Touring nationally, the Australian Chamber Orchestra, The Presets (Kim Moyes and Julian Hamilton) and a sextet of singers presented a brief history of music at the Adelaide Town Hall show, Timeline, directed by Ignatius Jones. Artistic Director Richard Tognetti led the almost seamless journey through time across continents and cultures, with a fascinating exposition of music and society.
The multi-media extravaganza, sourcing 13.8 billion years of music history, included over 230 compositions, with stock footage, stills, paintings and graphics projected to a giant screen. Beginning before subatomic particles, we witnessed the big bang, and then fast-forwarded to the conceptual creation of music, circa 42,000 years ago. Aptly, during National Reconciliation Week, samples of Mark Atkins’ Didgeridoo and music of the Nyangumarta People reminded us of our country’s storied musical beginnings.
Live on stage, Timothy Constable (Synergy Percussion), metered ancient Chinese and Ghanaian drumming, Paul Cutlan (Australian Art Orchestra) produced extraordinary timbre on the rarely-seen zurna, Hamilton passionately sang the traditional Jewish poem, Piyyut, and soprano Alexandra Oomens channelled an ancient Greek goddess with First Delphic Hymn. Tenor Richard Butler, baritone David Greco and bass-baritone Simon Masterton, outstandingly performed the Gregorian chant, Lux fulgebit with a purity matched only by the stunning kaleidoscope of stained glass visuals.
Soprano Anna Sandström shone with Ave Maria by Josquin des Prez as the screen shot of Michelangelo’s fresco The Creation of Adam gave way to Da Vinci’s Vitruvian Man. Composed by King-how-did-he-find-the-time-Henry VIII, the delightful Pastime With Good Company was effortlessly uncomplicated. Callum G’Froerer’s trumpet heraldry in Monteverdi’s Vespro della Beata Virgine set to floating Christ crucified visuals segued wonderfully into John Dowland’s Flow My Tears showcasing mezzo-soprano Lotte Betts-Dean’s superb tone.
The journey through the Classical music period gave the ACO the platform on which to show off, amongst compositions written centuries ago specifically for ensembles not unlike themselves, clearly demonstrating why this chamber orchestra is considered amongst the world’s best.
Articles from the 1789 French Revolution document Declaration of the Rights of Man and of the Citizen were projected on the screen as the fifth movement, Cavatina from Beethoven’s String Quartet No. 13 was played precisely as indicated “adagio molto espressivo”.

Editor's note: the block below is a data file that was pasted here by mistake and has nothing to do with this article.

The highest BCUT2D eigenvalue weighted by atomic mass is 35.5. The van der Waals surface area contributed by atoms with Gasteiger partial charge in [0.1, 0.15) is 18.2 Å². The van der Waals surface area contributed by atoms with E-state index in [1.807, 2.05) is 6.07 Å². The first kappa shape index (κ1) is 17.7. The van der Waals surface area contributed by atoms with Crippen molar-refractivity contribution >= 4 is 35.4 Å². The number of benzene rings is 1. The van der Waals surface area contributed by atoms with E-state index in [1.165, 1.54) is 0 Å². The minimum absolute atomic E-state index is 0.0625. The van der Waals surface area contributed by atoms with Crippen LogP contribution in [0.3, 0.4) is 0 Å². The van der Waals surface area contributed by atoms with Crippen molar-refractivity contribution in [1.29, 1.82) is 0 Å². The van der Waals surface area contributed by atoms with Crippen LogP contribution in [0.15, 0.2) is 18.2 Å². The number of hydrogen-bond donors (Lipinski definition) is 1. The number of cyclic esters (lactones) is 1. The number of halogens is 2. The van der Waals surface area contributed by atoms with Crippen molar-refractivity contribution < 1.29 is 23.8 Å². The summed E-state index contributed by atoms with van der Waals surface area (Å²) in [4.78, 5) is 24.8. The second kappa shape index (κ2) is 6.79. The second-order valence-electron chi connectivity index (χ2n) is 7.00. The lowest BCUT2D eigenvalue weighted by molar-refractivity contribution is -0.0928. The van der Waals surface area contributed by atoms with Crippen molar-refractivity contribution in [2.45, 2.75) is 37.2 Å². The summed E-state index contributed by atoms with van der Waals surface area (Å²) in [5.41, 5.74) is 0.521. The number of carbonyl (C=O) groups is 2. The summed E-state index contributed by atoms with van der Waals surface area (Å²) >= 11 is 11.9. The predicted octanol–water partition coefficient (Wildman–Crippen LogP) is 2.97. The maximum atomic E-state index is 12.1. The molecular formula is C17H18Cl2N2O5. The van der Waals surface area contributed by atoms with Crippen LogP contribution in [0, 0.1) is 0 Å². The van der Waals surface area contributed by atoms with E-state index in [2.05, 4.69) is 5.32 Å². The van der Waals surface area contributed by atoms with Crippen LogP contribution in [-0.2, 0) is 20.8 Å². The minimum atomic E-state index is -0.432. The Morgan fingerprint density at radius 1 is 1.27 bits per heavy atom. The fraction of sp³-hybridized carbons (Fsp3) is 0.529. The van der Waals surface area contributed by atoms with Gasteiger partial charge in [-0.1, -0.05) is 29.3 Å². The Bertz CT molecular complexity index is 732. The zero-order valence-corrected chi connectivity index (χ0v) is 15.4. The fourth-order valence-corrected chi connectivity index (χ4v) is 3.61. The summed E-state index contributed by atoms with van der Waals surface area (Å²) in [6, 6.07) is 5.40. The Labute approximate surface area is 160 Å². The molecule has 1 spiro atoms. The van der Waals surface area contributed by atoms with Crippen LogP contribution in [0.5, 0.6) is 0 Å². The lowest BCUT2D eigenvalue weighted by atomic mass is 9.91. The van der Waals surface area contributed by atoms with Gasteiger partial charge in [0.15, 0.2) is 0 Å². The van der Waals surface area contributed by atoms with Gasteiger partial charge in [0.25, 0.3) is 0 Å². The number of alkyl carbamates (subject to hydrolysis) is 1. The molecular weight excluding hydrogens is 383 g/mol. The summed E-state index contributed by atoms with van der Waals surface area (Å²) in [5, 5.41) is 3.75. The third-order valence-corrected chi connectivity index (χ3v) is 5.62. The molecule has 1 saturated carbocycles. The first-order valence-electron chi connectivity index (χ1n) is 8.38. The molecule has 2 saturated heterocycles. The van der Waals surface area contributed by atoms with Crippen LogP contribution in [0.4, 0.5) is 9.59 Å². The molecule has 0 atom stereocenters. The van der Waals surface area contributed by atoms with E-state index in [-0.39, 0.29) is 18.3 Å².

Erik Satie’s Gymnopédie No 1 was delicately and beautifully handled by Benjamin Martin, as was Debussy’s Prélude by flautist Sally Walker. The proverbial slap in the face that was Jelly Roll Morton’s Turtle Tweet indicated we were turning a musical corner into Gershwin, Elvis Presley, Bartók, Shostakovich, Bob Dylan and Miles Davis amongst others. Importantly some non-playing, care of John Cage also added to the show’s dynamism.
Kurt Weil’s Alabama Song with violinist and vocal soloist Satu Vänskä, and Water Boy by violist Christopher Moore playing a Theremin which he learnt specifically for the Timeline tour, stood out amongst splendid highlights.
The Presets, who amusingly describe their music genre as “schadenfreude”, indicated nothing dark in their phenomenal mixing. Sampling approximately one hundred songs including Joy Division, Beastie Boys, Basement Jaxx, Gwen Stefani, Beyoncé, Madonna, Usher, and The Chemical Brothers resulted in the world’s best mashup.
Finally, the world premiere of Continuum by Hamilton/Moyes/Tognetti was a travelling tale that was inspirational and magnificent. Very cleverly in rondo form, it brought the show back to where it began; in bare darkness.
The screen visuals evoked poignant reminders that humanity is possibly not as clever as we think we are, but the extraordinary Timeline convinced me that Richard Tognetti and The Presets most definitely are.
Reviewed by Gordon Forester
Venue: Adelaide Town Hall
Season: 03 June 2014
Duration: 2 hours
Tickets: $45 – $95